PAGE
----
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Wounds must heal before U.S. recovers

Reviving the flagging U.S. economy will take more than lower interest rates and ramped-up government spending, says Conference Board economist Delos Smith. He says attempts to stimulate the economy won't help until Americans start feeling better.

"People are still numb," Smith said in an interview Tuesday during a visit to St. Petersburg. "No one wants to do anything. We need some quiet healing time. You can't really speed up grieving."

As senior business analyst for the Conference Board, an influential business networking and research group, Smith spends half his time on the road. Unlike the corporate chieftains he advises, Smith travels by Greyhound bus when he can to get a better feel for changes taking place across the U.S. landscape.

But these days he can offer his audiences no timetable for economic recovery. In the midst of terrorist attacks, anthrax scares and war in Afghanistan, he said, psychology is probably a more helpful tool than history.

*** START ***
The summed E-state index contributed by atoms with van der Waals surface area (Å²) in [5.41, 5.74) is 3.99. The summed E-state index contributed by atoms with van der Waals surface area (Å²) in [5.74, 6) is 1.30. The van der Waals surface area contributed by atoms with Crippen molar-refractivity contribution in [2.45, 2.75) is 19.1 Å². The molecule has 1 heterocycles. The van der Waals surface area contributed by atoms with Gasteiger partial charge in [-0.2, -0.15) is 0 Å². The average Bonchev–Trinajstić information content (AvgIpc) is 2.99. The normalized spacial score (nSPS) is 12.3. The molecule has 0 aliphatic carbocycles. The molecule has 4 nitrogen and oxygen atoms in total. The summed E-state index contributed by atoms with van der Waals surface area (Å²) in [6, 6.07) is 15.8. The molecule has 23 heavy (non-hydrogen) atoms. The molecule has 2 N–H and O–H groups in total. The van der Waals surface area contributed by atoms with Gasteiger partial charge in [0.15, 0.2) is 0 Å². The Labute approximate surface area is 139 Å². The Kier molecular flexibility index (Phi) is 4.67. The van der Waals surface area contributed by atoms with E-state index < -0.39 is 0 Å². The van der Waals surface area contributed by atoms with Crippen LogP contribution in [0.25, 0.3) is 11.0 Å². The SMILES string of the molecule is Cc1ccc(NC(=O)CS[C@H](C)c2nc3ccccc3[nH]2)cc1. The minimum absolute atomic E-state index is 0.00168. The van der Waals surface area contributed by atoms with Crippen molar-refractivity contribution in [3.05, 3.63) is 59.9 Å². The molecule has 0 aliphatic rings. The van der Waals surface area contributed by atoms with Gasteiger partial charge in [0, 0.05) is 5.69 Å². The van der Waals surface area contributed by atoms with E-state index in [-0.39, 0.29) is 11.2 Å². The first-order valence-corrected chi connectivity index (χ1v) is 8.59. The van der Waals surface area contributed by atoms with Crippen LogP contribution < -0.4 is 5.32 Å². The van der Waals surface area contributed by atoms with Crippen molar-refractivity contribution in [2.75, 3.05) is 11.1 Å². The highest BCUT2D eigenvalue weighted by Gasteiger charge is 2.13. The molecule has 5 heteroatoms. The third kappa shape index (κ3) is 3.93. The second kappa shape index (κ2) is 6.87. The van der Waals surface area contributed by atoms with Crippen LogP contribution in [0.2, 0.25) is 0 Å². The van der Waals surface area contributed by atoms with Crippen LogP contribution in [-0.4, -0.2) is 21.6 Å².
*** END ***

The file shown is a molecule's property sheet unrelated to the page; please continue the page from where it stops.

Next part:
"The economy is part of a social system and there is a tear in the social fabric," he said. Smith, 66, said that has left many Americans fearful, nervous and angry.

"A significant minority of the population freaking out has enormous implications," he said. People simply do not feel like shopping, eating out and taking vacations, he said.

Even the Conference Board canceled its traditional holiday party.

"It just didn't seem appropriate," he said. "Obviously the restaurant we would have had it in suffers."

What's the recipe for recovery?

"If the news in Afghanistan is good, if we can catch Bin Laden, if we can find the anthrax culprit, people will feel better," he said. "We are a law-and-order society, and we feel justice is very important."

He said job losses also must level off before consumers can feel really confident once again.

Smith was in St. Petersburg Tuesday to talk with members of the American Association of Individual Investors as part of a swing through Florida.

_ Helen Huntley can be reached at huntleysptimes.com or (727) 893-8230.

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